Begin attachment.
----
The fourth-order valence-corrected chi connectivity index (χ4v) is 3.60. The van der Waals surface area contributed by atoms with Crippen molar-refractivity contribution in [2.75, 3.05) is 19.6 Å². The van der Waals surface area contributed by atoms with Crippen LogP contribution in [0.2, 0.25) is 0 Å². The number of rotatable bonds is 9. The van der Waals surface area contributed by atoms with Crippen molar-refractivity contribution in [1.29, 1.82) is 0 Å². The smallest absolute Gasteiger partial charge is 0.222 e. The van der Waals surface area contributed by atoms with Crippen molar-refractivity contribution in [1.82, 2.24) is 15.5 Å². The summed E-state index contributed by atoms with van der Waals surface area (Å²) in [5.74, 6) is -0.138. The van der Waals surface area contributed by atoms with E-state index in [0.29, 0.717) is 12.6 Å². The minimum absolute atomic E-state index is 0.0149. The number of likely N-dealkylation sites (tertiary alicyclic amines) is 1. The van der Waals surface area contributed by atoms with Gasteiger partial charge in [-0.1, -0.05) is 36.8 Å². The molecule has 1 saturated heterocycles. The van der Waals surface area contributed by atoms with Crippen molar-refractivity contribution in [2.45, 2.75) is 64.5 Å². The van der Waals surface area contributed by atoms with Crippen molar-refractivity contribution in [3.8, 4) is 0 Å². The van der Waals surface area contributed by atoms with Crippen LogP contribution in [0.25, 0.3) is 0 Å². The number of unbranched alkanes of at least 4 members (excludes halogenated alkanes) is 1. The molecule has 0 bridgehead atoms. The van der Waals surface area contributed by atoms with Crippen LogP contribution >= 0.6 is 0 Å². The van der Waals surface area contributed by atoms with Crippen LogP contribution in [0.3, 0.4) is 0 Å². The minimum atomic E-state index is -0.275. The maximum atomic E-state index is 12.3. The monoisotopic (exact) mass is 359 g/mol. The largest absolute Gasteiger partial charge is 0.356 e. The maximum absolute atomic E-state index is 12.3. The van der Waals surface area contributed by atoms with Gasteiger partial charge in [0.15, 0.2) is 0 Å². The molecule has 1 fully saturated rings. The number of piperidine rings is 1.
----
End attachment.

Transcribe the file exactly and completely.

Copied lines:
The fourth-order valence-corrected chi connectivity index (χ4v) is 3.60. The van der Waals surface area contributed by atoms with Crippen molar-refractivity contribution in [2.75, 3.05) is 19.6 Å². The van der Waals surface area contributed by atoms with Crippen LogP contribution in [0.2, 0.25) is 0 Å². The number of rotatable bonds is 9. The van der Waals surface area contributed by atoms with Crippen molar-refractivity contribution in [1.29, 1.82) is 0 Å². The smallest absolute Gasteiger partial charge is 0.222 e. The van der Waals surface area contributed by atoms with Crippen molar-refractivity contribution in [1.82, 2.24) is 15.5 Å². The summed E-state index contributed by atoms with van der Waals surface area (Å²) in [5.74, 6) is -0.138. The van der Waals surface area contributed by atoms with E-state index in [0.29, 0.717) is 12.6 Å². The minimum absolute atomic E-state index is 0.0149. The number of likely N-dealkylation sites (tertiary alicyclic amines) is 1. The van der Waals surface area contributed by atoms with Gasteiger partial charge in [-0.1, -0.05) is 36.8 Å². The molecule has 1 saturated heterocycles. The van der Waals surface area contributed by atoms with Crippen molar-refractivity contribution in [2.45, 2.75) is 64.5 Å². The van der Waals surface area contributed by atoms with Crippen molar-refractivity contribution in [3.8, 4) is 0 Å². The van der Waals surface area contributed by atoms with Crippen LogP contribution in [0.25, 0.3) is 0 Å². The number of unbranched alkanes of at least 4 members (excludes halogenated alkanes) is 1. The molecule has 0 bridgehead atoms. The van der Waals surface area contributed by atoms with Crippen LogP contribution >= 0.6 is 0 Å². The van der Waals surface area contributed by atoms with Crippen LogP contribution in [0.3, 0.4) is 0 Å². The minimum atomic E-state index is -0.275. The maximum atomic E-state index is 12.3. The monoisotopic (exact) mass is 359 g/mol. The largest absolute Gasteiger partial charge is 0.356 e. The maximum absolute atomic E-state index is 12.3. The van der Waals surface area contributed by atoms with Gasteiger partial charge in [0.15, 0.2) is 0 Å². The molecule has 1 fully saturated rings. The number of piperidine rings is 1.